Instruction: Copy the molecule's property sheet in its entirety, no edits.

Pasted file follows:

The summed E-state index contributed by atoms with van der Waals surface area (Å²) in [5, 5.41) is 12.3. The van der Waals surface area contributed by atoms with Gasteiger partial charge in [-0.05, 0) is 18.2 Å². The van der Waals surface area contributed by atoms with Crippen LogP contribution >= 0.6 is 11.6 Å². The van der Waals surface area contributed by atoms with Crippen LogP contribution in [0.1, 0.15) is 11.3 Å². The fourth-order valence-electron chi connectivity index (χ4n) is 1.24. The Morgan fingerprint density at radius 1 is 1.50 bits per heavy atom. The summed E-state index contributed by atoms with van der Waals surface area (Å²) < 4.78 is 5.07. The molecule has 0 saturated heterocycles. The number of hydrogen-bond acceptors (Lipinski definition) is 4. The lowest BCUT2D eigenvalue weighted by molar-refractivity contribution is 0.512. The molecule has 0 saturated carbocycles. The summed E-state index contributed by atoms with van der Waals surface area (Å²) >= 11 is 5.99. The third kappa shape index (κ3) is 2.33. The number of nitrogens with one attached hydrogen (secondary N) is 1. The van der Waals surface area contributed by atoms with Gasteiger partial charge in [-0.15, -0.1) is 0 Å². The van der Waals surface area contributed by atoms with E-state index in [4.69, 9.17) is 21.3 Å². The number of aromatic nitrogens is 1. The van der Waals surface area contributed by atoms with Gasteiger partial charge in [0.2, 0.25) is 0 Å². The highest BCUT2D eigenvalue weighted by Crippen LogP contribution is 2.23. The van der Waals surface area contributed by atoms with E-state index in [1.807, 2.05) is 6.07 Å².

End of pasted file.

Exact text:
The summed E-state index contributed by atoms with van der Waals surface area (Å²) in [5, 5.41) is 12.3. The van der Waals surface area contributed by atoms with Gasteiger partial charge in [-0.05, 0) is 18.2 Å². The van der Waals surface area contributed by atoms with Crippen LogP contribution >= 0.6 is 11.6 Å². The van der Waals surface area contributed by atoms with Crippen LogP contribution in [0.1, 0.15) is 11.3 Å². The fourth-order valence-electron chi connectivity index (χ4n) is 1.24. The Morgan fingerprint density at radius 1 is 1.50 bits per heavy atom. The summed E-state index contributed by atoms with van der Waals surface area (Å²) < 4.78 is 5.07. The molecule has 0 saturated heterocycles. The number of hydrogen-bond acceptors (Lipinski definition) is 4. The lowest BCUT2D eigenvalue weighted by molar-refractivity contribution is 0.512. The molecule has 0 saturated carbocycles. The summed E-state index contributed by atoms with van der Waals surface area (Å²) >= 11 is 5.99. The third kappa shape index (κ3) is 2.33. The number of nitrogens with one attached hydrogen (secondary N) is 1. The van der Waals surface area contributed by atoms with Gasteiger partial charge in [-0.15, -0.1) is 0 Å². The van der Waals surface area contributed by atoms with E-state index in [4.69, 9.17) is 21.3 Å². The number of aromatic nitrogens is 1. The van der Waals surface area contributed by atoms with Gasteiger partial charge in [0.2, 0.25) is 0 Å². The highest BCUT2D eigenvalue weighted by Crippen LogP contribution is 2.23. The van der Waals surface area contributed by atoms with E-state index in [1.807, 2.05) is 6.07 Å².